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A term covering various forms of divination practiced with the aid of rings. One method resembles the table-tipping or raps of Spiritualism. A round table is inscribed with the letters of the alphabet, and a ring suspended above it. The ring, it is said, will indicate certain letters, which make up the message required. According to the historian Ammianus Marcellinus (320-390 C.E.), this method was used to find the successor to Flavius Valens (d. 378 C.E.); the name Theodosius was correctly indicated. Solemn religious services accompanied this mode of divination.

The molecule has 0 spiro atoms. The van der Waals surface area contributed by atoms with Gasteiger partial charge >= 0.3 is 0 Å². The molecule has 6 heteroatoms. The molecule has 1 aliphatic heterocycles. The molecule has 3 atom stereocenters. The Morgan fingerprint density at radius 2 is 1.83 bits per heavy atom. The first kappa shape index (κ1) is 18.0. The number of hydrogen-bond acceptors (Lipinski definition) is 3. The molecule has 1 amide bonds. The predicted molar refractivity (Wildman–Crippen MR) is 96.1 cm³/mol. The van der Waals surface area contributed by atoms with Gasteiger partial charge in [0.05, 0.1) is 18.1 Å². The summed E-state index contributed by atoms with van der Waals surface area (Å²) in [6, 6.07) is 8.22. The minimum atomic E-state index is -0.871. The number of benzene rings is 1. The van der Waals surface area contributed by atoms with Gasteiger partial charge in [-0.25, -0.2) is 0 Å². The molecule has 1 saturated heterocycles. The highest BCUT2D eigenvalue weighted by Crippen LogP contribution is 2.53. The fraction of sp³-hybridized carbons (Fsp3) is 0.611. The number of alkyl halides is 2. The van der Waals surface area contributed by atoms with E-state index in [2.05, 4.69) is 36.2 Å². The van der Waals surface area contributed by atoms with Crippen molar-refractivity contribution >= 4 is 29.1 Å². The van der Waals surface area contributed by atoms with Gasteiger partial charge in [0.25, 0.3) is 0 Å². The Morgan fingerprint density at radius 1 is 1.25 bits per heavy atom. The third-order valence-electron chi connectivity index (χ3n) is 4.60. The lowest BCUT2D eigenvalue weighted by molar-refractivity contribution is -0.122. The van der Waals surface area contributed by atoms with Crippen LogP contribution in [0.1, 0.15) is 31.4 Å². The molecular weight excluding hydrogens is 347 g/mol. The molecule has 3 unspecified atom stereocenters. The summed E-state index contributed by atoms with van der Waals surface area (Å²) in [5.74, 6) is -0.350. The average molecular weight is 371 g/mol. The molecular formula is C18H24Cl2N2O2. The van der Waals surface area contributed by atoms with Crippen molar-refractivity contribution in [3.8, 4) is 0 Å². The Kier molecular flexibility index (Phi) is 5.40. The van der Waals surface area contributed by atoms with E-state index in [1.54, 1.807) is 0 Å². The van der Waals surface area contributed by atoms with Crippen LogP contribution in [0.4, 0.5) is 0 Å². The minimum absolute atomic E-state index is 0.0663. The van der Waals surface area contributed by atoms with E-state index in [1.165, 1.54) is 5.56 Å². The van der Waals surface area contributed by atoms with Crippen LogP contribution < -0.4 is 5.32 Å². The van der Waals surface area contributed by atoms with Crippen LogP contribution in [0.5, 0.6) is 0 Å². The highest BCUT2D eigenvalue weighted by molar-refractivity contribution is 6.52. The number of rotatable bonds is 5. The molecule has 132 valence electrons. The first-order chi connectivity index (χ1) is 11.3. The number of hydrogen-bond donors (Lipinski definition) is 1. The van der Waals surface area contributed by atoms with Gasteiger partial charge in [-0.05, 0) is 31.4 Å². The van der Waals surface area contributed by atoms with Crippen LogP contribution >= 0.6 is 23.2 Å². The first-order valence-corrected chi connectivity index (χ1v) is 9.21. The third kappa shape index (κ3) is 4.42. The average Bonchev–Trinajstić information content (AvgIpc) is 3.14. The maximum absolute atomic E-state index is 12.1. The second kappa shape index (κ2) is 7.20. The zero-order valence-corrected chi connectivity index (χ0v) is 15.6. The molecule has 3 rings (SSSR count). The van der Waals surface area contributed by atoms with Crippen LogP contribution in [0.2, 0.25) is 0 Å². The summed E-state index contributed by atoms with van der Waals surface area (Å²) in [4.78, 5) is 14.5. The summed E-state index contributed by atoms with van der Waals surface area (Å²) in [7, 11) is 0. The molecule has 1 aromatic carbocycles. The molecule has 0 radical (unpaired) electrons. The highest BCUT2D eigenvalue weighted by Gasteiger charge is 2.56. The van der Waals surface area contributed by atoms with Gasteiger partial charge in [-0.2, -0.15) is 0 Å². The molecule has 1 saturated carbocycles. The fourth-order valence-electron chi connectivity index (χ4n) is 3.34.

Another form of dactylomancy, of which there is no detailed account, was practiced with rings of gold, silver, copper, iron, or lead, placed on the fingernails in certain conjunctions of the planets.

Today a wedding ring is most popular for this purpose. Another way to divine an answer is to suspend the ring near a glass tumbler so that it touches the glass when swung. A code may then be arranged, the ring striking the glass once for an affirmative, twice for a negative answer, and so on.

(See also pendulums )


Waite, Arthur Edward. The Occult Sciences. 1891. Reprint, Se-caucus, NJ: University Books, 1974.